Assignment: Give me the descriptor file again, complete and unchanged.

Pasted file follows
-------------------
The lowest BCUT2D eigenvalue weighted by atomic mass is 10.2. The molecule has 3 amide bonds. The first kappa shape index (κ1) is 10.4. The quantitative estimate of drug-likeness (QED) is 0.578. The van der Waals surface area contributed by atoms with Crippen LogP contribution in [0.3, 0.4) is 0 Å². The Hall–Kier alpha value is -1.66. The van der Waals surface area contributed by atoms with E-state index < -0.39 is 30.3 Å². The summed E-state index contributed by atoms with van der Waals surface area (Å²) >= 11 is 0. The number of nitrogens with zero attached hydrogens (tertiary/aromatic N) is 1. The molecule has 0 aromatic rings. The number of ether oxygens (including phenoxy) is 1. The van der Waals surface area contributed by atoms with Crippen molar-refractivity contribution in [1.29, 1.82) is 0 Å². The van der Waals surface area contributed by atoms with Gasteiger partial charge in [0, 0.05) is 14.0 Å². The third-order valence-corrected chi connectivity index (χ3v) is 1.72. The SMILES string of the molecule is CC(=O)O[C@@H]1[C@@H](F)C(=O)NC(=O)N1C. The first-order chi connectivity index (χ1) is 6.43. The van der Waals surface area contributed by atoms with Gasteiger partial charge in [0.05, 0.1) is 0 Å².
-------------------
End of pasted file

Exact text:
The lowest BCUT2D eigenvalue weighted by atomic mass is 10.2. The molecule has 3 amide bonds. The first kappa shape index (κ1) is 10.4. The quantitative estimate of drug-likeness (QED) is 0.578. The van der Waals surface area contributed by atoms with Crippen LogP contribution in [0.3, 0.4) is 0 Å². The Hall–Kier alpha value is -1.66. The van der Waals surface area contributed by atoms with E-state index < -0.39 is 30.3 Å². The summed E-state index contributed by atoms with van der Waals surface area (Å²) >= 11 is 0. The number of nitrogens with zero attached hydrogens (tertiary/aromatic N) is 1. The molecule has 0 aromatic rings. The number of ether oxygens (including phenoxy) is 1. The van der Waals surface area contributed by atoms with Crippen molar-refractivity contribution in [1.29, 1.82) is 0 Å². The van der Waals surface area contributed by atoms with Gasteiger partial charge in [0, 0.05) is 14.0 Å². The third-order valence-corrected chi connectivity index (χ3v) is 1.72. The SMILES string of the molecule is CC(=O)O[C@@H]1[C@@H](F)C(=O)NC(=O)N1C. The first-order chi connectivity index (χ1) is 6.43. The van der Waals surface area contributed by atoms with Gasteiger partial charge in [0.05, 0.1) is 0 Å².